"Writing process, 'Prelude', 'Peter Halket', you can't alter the pictures as they come to you" Read the full letter
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Letter ReferenceEdward Carpenter 359/68
ArchiveSheffield Archives, Archives & Local Studies, Sheffield
Epistolary TypeLetter
Letter Date1 January 1894
Address FromMiddelburg, Eastern Cape
Address To
Who ToEdward Carpenter
Other VersionsRive 1987: 229-30
PermissionsPlease read before using or citing this transcription
Legend
The Project is grateful to the Sheffield Archives, Sheffield Libraries, Archives and Information Services, for kindly allowing us to transcribe this Olive Schreiner letter, which is part of its Archive Collections. This letter has been dated as 1894 from content.
1 Middelburg
2 New Years Day
3
4 A good new year to you all at Millthorpe. I was so glad to get your
5note E.C.
6
7 Tell Harry he must hope on, his pony will come some day. My horse
8hasn’t come yet because I’m not well enough to ride yet; but I
9make no doubt it will some day. I hope old Bob is well & flourishing
10in his new life. Give me news of him. I’ve had a very happy New Year.
11 I’ve had Cronwright & Mrs Carter up here together to spend a couple
12of days days with me. He left by this morning’s train but I’ve
13just been to the station to see her off now. It’s been very
14beautiful to have them. Cron loves you & your work so much. He sends
15you New Year greetings. He says if he were asked what he would like
16best it would be to have you on his farm for six months.
17
18 I don’t know if we shall ever be married: it may come some far off
19day, but it won’t be now, & likely not ever. The attitude in which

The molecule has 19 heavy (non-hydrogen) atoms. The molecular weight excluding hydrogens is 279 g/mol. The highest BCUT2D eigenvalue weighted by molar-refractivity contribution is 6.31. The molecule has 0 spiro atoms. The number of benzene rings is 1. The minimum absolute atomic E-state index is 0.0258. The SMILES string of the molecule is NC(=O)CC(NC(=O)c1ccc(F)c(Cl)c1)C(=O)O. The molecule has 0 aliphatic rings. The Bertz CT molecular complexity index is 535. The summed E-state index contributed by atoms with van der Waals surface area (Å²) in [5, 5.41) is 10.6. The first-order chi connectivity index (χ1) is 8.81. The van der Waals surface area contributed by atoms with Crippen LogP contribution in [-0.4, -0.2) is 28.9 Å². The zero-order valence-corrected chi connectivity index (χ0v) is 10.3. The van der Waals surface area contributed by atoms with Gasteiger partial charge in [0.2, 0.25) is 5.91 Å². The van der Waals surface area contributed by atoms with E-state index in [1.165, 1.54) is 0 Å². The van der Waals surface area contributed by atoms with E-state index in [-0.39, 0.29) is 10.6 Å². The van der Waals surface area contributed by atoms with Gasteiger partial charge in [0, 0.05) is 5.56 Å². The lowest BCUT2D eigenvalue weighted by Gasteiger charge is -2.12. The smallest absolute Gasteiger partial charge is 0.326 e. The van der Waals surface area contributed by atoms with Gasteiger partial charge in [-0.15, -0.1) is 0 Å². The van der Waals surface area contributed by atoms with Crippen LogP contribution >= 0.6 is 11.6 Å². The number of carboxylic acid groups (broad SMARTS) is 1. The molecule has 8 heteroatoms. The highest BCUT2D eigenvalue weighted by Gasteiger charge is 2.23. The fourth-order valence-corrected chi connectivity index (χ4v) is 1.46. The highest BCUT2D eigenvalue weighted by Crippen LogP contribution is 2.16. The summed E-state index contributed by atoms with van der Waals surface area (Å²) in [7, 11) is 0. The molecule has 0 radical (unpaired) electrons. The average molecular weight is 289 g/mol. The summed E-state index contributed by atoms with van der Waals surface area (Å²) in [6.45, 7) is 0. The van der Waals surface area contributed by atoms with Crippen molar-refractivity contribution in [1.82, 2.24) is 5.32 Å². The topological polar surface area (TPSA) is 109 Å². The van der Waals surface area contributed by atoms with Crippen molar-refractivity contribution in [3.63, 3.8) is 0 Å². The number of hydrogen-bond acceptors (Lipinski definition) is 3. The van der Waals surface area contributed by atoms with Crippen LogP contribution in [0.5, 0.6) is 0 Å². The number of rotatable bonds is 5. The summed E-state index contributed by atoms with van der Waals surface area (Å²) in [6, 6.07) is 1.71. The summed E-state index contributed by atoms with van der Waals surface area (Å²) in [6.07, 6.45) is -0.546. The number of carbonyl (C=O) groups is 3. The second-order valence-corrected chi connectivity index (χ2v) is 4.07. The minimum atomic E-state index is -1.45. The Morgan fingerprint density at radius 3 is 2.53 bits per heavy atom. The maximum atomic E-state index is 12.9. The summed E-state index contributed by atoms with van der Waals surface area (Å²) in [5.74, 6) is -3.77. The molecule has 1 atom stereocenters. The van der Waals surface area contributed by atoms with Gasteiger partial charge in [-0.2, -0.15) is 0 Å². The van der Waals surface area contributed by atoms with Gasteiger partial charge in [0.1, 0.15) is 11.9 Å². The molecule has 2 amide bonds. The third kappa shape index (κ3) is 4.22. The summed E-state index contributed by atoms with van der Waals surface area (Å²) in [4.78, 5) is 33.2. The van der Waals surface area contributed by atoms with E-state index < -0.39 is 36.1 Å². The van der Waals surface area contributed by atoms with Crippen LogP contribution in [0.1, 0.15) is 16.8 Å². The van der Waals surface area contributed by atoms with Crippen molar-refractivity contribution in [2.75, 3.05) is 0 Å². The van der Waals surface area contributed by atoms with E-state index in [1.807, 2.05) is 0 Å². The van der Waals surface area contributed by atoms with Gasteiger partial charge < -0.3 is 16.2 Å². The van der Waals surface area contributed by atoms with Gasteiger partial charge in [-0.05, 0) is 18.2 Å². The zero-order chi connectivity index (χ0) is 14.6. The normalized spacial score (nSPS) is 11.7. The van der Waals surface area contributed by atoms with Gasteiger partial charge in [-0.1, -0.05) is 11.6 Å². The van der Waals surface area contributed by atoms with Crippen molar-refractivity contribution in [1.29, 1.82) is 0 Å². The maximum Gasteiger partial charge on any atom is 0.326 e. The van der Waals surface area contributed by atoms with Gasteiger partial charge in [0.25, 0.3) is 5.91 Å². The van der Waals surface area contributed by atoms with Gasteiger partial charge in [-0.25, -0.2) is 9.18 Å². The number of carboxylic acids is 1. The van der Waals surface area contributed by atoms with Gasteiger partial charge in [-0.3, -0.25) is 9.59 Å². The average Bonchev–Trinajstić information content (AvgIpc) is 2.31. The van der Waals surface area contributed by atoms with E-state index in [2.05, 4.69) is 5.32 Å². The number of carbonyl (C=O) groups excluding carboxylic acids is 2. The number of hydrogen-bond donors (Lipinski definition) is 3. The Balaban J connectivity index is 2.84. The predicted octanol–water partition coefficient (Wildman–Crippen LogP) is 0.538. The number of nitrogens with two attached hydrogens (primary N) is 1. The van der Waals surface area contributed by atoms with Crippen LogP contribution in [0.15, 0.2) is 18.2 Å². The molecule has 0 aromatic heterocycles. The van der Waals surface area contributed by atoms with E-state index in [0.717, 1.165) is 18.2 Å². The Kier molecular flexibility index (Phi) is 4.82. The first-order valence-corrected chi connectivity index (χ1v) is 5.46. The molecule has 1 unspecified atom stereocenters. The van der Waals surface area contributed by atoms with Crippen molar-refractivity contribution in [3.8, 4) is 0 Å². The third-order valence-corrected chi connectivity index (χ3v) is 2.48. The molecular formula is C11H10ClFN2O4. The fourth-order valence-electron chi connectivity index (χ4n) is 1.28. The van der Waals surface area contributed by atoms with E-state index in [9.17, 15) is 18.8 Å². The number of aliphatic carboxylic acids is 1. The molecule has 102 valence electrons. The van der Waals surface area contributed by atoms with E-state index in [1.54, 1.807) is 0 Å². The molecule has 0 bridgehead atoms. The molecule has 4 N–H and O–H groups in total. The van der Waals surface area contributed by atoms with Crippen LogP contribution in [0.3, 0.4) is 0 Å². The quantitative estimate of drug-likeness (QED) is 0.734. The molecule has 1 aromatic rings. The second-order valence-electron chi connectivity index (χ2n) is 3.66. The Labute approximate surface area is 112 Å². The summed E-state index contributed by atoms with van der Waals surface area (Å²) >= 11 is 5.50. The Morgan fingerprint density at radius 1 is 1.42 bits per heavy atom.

20marriage seems so beautiful & possible is somehow one which seems ^to
21narrow^ one a little: & when one has killed out the narrowness in one,
22- well then - that which made absolute union with one beloved soul so
23absolutely necessary is almost gone!! Canst thou understand? But
24I’ve had one of the happiest I ever had in my life the last few days.
25
26 The sandals are very lovely. People here say "Are they fashionable in
27England? Does everybody wear them?" - & they wait for my answer before
28they commit themselves to an opinion on them!
29
30 Dear EC. will you do some business for me. Those nice women I had the
31cottage from say when they sent the last cheque to the London Bank I
32had already withdrawn my money. Will you pay the rent. I think it’s
33unreadable 25/- but they’ll tell you, all right whatever it came to,
34& will you dear old man, I know how horrid business is! send whatever
35is over in an envelope to Alice Corthorn. I’ve told her it’s
36coming. I would not trouble you, but the landlady’s letter came
37while I was so ill in bed, & I can’t remember the amount nor her
38name.
39
40 Edward, if ever I do marry Cron on our desolate farm, there will be a
41little bedroom for you & two pairs of arms open to receive you. Cron
42took away my picture of you, & when I went to his house the other day
43I found it on his bedroom mantelpiece. Good bye dear. Next week I am
44starting for Kimberley to see the doctors there. They hold out great
45hope of my getting quite well again some-day soon, & so I let them do
46what they can, ^but for me if I am not to get well, I think I would
47rather rest now: but one hasn’t the chance!^ Write a little line to
48Cron, if the spirit moves you: it will be very welcome to him on his
49solitary farm among the Karroo bushes. His address is
50 SC Cronwright
51 P.O. Halesowen
52 Cape Colony
53 South Africa
54
55 Your little sister sends love to all.
56 Olive
57
58^Drop me a card to let me know whether you get the £5 note all right.
59Alice Corthorn’s address was ^
60 2 New Heath
61 Hampstead
62 London
63 but you will know if she has left.
64
65
66
Notation
Rive's (1987) version omits part of this letter.